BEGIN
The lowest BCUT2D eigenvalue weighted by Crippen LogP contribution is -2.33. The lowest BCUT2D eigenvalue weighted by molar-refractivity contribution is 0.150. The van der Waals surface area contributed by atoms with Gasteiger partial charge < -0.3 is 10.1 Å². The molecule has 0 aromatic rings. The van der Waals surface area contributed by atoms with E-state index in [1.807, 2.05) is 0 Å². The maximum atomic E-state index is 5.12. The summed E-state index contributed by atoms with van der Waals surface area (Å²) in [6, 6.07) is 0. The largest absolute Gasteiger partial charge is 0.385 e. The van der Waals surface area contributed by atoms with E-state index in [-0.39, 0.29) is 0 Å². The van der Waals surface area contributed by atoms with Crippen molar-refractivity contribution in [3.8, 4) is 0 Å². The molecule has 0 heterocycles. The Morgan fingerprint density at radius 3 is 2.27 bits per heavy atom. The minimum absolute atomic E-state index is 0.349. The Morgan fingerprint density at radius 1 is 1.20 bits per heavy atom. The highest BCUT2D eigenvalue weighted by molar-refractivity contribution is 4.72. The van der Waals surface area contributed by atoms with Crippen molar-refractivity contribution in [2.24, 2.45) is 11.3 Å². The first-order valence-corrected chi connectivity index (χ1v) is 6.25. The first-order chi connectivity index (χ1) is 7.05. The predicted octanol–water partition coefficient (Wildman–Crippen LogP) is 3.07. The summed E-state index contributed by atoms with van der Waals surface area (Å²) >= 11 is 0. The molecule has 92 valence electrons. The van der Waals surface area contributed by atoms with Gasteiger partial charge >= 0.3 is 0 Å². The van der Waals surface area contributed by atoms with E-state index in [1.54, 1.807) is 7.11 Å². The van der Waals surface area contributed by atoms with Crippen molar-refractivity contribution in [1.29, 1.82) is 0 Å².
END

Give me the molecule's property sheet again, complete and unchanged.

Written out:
The lowest BCUT2D eigenvalue weighted by Crippen LogP contribution is -2.33. The lowest BCUT2D eigenvalue weighted by molar-refractivity contribution is 0.150. The van der Waals surface area contributed by atoms with Gasteiger partial charge < -0.3 is 10.1 Å². The molecule has 0 aromatic rings. The van der Waals surface area contributed by atoms with E-state index in [1.807, 2.05) is 0 Å². The maximum atomic E-state index is 5.12. The summed E-state index contributed by atoms with van der Waals surface area (Å²) in [6, 6.07) is 0. The largest absolute Gasteiger partial charge is 0.385 e. The van der Waals surface area contributed by atoms with E-state index in [-0.39, 0.29) is 0 Å². The van der Waals surface area contributed by atoms with Crippen molar-refractivity contribution in [3.8, 4) is 0 Å². The molecule has 0 heterocycles. The Morgan fingerprint density at radius 3 is 2.27 bits per heavy atom. The minimum absolute atomic E-state index is 0.349. The Morgan fingerprint density at radius 1 is 1.20 bits per heavy atom. The highest BCUT2D eigenvalue weighted by molar-refractivity contribution is 4.72. The van der Waals surface area contributed by atoms with Crippen molar-refractivity contribution in [2.24, 2.45) is 11.3 Å². The first-order valence-corrected chi connectivity index (χ1v) is 6.25. The first-order chi connectivity index (χ1) is 7.05. The predicted octanol–water partition coefficient (Wildman–Crippen LogP) is 3.07. The summed E-state index contributed by atoms with van der Waals surface area (Å²) >= 11 is 0. The molecule has 92 valence electrons. The van der Waals surface area contributed by atoms with Gasteiger partial charge >= 0.3 is 0 Å². The van der Waals surface area contributed by atoms with E-state index in [1.54, 1.807) is 7.11 Å². The van der Waals surface area contributed by atoms with Crippen molar-refractivity contribution in [1.29, 1.82) is 0 Å².